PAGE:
A mustache does not have to be a simple tuft of hair above the lip and below the nose. In the 19th century, mustaches assumed all kinds of forms thanks to the holding power of wax. They were personal works of art.

The wax, however, was not perfect. For one, it could be melted or mussed by steam or hot liquids. That spelled trouble at tea time. But never fear, the relentlessly inventive 19th century tinkerer devised a solution: the mustache protector.

Originally invented by English potter Harvey Adams in 1830, according to Allan Peterkin’s “One Thousand Beards: A Cultural History of Facial Hair,” mustache guards were so popular that many others were quick to claim their own patents.

While drinking, a man would rest his majestic mustache on the guard that stretched across the inside of the cup. The ledge would block hot drinks from melting his mustache out of shape.

She knew it like the back of her hand …
The National Archives holds a vast accumulation of historic maps but few are as unusual as this one. It’s a leather glove painted with a map of London landmarks and was designed to help fashionable ladies find their way to and from the Great Exhibition held in London’s Hyde Park in 1851.
As far as we know, the glove was never produced commercially. This example survives because its creator, George Shove, chose to protect his design by registering it with the government. This involved depositing a ‘representation’, which was a sample, a drawing or a photograph of the design, at the Office of the Registrar of Designs.
Something similar.

She knew it like the back of her hand …

The National Archives holds a vast accumulation of historic maps but few are as unusual as this one. It’s a leather glove painted with a map of London landmarks and was designed to help fashionable ladies find their way to and from the Great Exhibition held in London’s Hyde Park in 1851.

As far as we know, the glove was never produced commercially. This example survives because its creator, George Shove, chose to protect his design by registering it with the government. This involved depositing a ‘representation’, which was a sample, a drawing or a photograph of the design, at the Office of the Registrar of Designs.

Something similar.

vicfangirlguide:

A chatelaine which was displayed at the Great Exhibition of 1851. Before the 1850s pockets were uncommon in female clothing and so women used chatelaines as a fashionable, decorative means of carrying small and useful items. The chatelaine would be hung from a belt and, through a series of clips and chains, contain a variety of objects such as scissors, keys, scent bottles, penknives, tweezers, writing pads and letter openers.

vicfangirlguide:

A chatelaine which was displayed at the Great Exhibition of 1851. Before the 1850s pockets were uncommon in female clothing and so women used chatelaines as a fashionable, decorative means of carrying small and useful items. The chatelaine would be hung from a belt and, through a series of clips and chains, contain a variety of objects such as scissors, keys, scent bottles, penknives, tweezers, writing pads and letter openers.

(via victorianfanguide)

Franz Reichelt

Franz Reichelt, also known as Frantz Reichelt or François Reichelt (1879 – February 4, 1912), was an Austrian-born French tailor, inventor and parachuting pioneer, now sometimes referred to as the Flying Tailor, who is remembered for his accidental death by jumping from the Eiffel Tower while testing a wearable parachute of his own design. Reichelt had become fixated on developing a suit for aviators that would convert into a parachute and allow them to survive a fall should they be forced to leave their aircraft. Initial experiments conducted with dummies dropped from the fifth floor of his apartment building had been successful, but he was unable to replicate those early successes with any of his subsequent designs.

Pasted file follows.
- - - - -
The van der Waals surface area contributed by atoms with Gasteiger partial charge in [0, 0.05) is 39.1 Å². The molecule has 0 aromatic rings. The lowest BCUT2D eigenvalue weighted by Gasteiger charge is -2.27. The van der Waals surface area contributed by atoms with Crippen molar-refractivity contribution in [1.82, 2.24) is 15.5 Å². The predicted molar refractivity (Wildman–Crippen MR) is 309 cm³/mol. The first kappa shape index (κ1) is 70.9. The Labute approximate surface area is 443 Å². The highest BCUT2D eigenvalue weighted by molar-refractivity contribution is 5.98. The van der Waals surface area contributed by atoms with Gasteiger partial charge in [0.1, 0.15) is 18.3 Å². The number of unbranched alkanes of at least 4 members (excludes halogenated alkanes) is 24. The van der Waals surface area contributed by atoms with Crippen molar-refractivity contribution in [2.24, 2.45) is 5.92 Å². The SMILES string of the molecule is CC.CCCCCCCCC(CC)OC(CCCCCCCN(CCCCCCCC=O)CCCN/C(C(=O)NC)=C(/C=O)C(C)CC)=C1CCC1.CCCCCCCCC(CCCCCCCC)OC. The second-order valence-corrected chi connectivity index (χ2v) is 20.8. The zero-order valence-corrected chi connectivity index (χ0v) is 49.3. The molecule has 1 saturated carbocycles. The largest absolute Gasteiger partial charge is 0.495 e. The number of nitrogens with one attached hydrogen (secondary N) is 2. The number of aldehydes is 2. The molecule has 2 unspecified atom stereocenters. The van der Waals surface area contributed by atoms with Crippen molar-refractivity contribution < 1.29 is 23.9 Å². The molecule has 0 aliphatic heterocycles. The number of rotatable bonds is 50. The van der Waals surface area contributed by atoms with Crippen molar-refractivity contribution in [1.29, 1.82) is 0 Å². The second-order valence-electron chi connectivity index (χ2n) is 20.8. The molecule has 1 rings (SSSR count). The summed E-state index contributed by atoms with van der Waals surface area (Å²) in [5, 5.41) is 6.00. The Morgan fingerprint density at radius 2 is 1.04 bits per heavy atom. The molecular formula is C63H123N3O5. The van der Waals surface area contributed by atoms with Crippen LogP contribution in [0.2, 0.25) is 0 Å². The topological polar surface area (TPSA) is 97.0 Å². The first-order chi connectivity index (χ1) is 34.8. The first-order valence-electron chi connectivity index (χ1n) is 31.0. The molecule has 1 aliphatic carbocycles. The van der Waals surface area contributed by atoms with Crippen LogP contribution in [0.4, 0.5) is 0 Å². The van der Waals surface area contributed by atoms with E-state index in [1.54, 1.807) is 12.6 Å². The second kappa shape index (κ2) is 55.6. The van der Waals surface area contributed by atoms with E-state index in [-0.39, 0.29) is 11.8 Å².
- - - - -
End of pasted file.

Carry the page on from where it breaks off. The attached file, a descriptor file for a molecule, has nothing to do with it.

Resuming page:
Believing that the lack of a suitably high test platform was partially to blame for his failures, Reichelt repeatedly petitioned the Parisian Prefecture of Police for permission to conduct a test from the Eiffel Tower. He was finally granted permission in early 1912, but when he arrived at the tower on February 4 he made it clear that he intended to jump himself rather than conduct an experiment with dummies. Despite attempts by his friends and spectators to dissuade him, he jumped from the first platform of the tower wearing his invention. The parachute failed to deploy and he crashed into the icy ground at the foot of the tower. Although it was clear that the fall had killed him, he was taken to a nearby hospital where he was officially pronounced dead. The next day, newspapers were full of the story of the reckless inventor and his fatal jump – many included pictures of the fall taken by press photographers who had gathered to witness Reichelt’s experiment – and a film documenting the jump appeared in newsreels.

VIDEO.

(Source: Wikipedia)

A 1903 patent for eye protection for chickens:

'This invention relates to eye-protectors, and more particularly to eye-protectors designed for fowls, so that they may be protected from other fowls that might attempt to peck them…' [Source]

A 1903 patent for eye protection for chickens:

'This invention relates to eye-protectors, and more particularly to eye-protectors designed for fowls, so that they may be protected from other fowls that might attempt to peck them…' [Source]